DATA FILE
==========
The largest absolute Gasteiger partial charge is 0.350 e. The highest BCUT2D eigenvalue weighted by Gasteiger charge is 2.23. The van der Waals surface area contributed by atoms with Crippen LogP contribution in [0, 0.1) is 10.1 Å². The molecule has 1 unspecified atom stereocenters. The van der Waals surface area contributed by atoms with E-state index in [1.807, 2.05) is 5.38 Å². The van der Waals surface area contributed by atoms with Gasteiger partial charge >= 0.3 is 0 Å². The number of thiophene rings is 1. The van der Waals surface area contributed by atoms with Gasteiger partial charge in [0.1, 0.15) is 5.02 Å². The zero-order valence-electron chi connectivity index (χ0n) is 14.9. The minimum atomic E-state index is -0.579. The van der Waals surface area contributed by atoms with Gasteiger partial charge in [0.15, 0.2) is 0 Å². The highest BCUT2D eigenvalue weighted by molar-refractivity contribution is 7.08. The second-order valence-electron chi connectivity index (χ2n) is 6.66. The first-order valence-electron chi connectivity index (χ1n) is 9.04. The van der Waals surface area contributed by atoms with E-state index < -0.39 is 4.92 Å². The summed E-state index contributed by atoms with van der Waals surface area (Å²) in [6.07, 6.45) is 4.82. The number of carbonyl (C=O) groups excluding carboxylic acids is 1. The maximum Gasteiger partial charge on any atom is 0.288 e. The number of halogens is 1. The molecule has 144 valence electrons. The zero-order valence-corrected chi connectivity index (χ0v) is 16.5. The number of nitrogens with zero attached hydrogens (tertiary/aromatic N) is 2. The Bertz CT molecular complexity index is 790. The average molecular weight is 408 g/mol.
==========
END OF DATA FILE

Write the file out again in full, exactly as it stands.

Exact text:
The largest absolute Gasteiger partial charge is 0.350 e. The highest BCUT2D eigenvalue weighted by Gasteiger charge is 2.23. The van der Waals surface area contributed by atoms with Crippen LogP contribution in [0, 0.1) is 10.1 Å². The molecule has 1 unspecified atom stereocenters. The van der Waals surface area contributed by atoms with E-state index in [1.807, 2.05) is 5.38 Å². The van der Waals surface area contributed by atoms with Gasteiger partial charge >= 0.3 is 0 Å². The number of thiophene rings is 1. The van der Waals surface area contributed by atoms with Gasteiger partial charge in [0.1, 0.15) is 5.02 Å². The zero-order valence-electron chi connectivity index (χ0n) is 14.9. The minimum atomic E-state index is -0.579. The van der Waals surface area contributed by atoms with Gasteiger partial charge in [0.15, 0.2) is 0 Å². The highest BCUT2D eigenvalue weighted by molar-refractivity contribution is 7.08. The second-order valence-electron chi connectivity index (χ2n) is 6.66. The first-order valence-electron chi connectivity index (χ1n) is 9.04. The van der Waals surface area contributed by atoms with E-state index < -0.39 is 4.92 Å². The summed E-state index contributed by atoms with van der Waals surface area (Å²) in [6.07, 6.45) is 4.82. The number of carbonyl (C=O) groups excluding carboxylic acids is 1. The maximum Gasteiger partial charge on any atom is 0.288 e. The number of halogens is 1. The molecule has 144 valence electrons. The zero-order valence-corrected chi connectivity index (χ0v) is 16.5. The number of nitrogens with zero attached hydrogens (tertiary/aromatic N) is 2. The Bertz CT molecular complexity index is 790. The average molecular weight is 408 g/mol.